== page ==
My friend Sheri Arnold, then chief newsroom clerk at the Antelope Valley Press, was distributing the mail one morning in September 1998 when she came upon an envelope that caught her eye.
“Bill,” she said to me, “you got a letter from George Bush!”
“Here. George Bush. Kennebunkport, Maine.”
Letters from readers in Lancaster, Palmdale and surrounding environs — email had not yet become the predominant mode of communication — were common. But a letter from the 41st president of the United States?
That would be the last thing a suburban columnist would expect to land on his desk.
President George H.W. Bush, who died Friday, wrote thousands of letters and cards during his 94 years. He learned from an early age proper manners, courtesy and consideration for others, and his prolific writing of thoughtful notes exemplified the graciousness he displayed all his life.
The tributes pouring in this weekend all mention Bush’s kindness, gentleness and dignity.
His 1999 memoir, “All the Best,” tells the story of his life through his letters.
One letter “went viral” this weekend — the Jan. 20, 1993, handwritten, heartfelt message to Bill Clinton that the outgoing president left in the Oval Office for his successor.
Remember, Bill Clinton beat President Bush in a bitter, often nasty, campaign. Nonetheless, Bush’s letter showed not the slightest hint of animosity, but rather only the highest cordiality and well wishes.
The letter exuded class. It modeled how presidents ought to comport themselves.
After describing the sense of awe that one gets walking into the Oval Office as president of the United States, Bush went on to tell Clinton in this “Dear Bill” letter:
“I wish you great happiness here. I never felt the loneliness some presidents have described. There will be very tough times, made even more difficult by criticism you may not think is fair. I’m not a very good one to give advice; but just don’t let the critics discourage you or push you off course. You will be our president when you read this note. I wish you well. I wish your family well.”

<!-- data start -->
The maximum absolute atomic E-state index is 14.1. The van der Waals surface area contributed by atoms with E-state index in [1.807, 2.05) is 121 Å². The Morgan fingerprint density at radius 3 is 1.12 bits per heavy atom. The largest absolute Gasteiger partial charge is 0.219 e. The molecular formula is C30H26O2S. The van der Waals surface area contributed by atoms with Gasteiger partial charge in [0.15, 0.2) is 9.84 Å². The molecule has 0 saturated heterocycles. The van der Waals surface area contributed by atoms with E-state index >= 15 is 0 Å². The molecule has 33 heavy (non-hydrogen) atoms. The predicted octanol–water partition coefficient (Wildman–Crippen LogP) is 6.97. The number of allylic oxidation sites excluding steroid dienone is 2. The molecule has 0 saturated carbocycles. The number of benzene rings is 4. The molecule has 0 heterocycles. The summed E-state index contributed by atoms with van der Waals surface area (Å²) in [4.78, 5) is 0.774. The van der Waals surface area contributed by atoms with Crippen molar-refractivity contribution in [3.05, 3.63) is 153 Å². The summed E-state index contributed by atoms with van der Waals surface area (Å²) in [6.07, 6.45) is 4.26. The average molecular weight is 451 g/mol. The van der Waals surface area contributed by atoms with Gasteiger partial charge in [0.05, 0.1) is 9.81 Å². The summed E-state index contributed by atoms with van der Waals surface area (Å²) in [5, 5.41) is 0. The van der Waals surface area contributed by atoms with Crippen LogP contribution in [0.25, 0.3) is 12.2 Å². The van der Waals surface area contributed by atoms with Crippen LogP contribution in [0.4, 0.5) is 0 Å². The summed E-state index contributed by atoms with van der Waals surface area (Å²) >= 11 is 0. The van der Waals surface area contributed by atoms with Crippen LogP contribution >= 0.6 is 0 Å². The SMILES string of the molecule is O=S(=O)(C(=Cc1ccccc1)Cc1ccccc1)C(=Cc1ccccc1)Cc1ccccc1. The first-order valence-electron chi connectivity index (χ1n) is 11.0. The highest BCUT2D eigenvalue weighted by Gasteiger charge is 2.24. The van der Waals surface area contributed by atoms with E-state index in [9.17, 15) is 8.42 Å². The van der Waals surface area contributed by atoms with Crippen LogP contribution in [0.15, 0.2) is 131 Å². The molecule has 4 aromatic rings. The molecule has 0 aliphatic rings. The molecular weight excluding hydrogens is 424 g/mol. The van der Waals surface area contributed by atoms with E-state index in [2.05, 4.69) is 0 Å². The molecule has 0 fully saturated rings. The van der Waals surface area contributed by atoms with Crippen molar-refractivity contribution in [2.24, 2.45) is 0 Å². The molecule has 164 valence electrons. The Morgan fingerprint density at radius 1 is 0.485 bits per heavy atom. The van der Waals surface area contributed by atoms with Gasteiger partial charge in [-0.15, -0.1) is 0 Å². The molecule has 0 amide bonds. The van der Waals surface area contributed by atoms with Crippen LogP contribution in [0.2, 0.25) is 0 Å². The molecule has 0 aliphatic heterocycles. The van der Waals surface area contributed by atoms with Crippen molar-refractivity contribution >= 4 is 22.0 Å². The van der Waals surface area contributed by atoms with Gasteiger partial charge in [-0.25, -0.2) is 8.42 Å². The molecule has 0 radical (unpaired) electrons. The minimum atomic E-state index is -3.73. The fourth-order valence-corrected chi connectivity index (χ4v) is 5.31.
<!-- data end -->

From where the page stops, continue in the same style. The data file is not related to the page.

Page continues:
Bush concluded by telling Clinton he would root hard for his success.
Bill Clinton, however, was not the only one to receive a “Dear Bill” letter back in the ’90s, which brings us back to that letter from Maine that Sheri Arnold handed to me 20 years ago.
Bush wrote in response to my Sept. 6, 1998, column. The column, written during Bill Clinton’s “apology tour” for his behavior in the Lewinsky matter that led to his impeachment, was an open letter to President Bush.
Mine was a letter of apology for, after voting for him in 1988, abandoning him in 1992 and voting for Bill Clinton. My open letter expounded on the Bush grace and dignity everyone is talking about this weekend.
Unbeknownst to me, Valley Press reader Florence Strong clipped the column and sent it to Bush, who immediately responded.
Florence Strong from out your way sent me your September 6th “letter.”
Now I am sitting in front of my little computer trying to figure out how I can adequately say “thanks.” But there is no way. I am not that eloquent.
But believe me, sir, I was deeply touched by your kind words and generous assessment of what I tried to do as president,
I have stayed out of the Lewinsky fray, eschewing press conferences, electing to be quiet and let the system work.
I think it is Ok to tell you, however that I am heartsick.
Politics in Washington, elsewhere too, is not much fun these days. Having said that, I am very proud that two of our sons, honest and honorable men, are in the arena trying hard.
Thanks for a letter I’ll not soon forget.
His gracious letter, framed with the original column, remains in my home.
William P. Warford’s column appears every Tuesday, Friday and Sunday.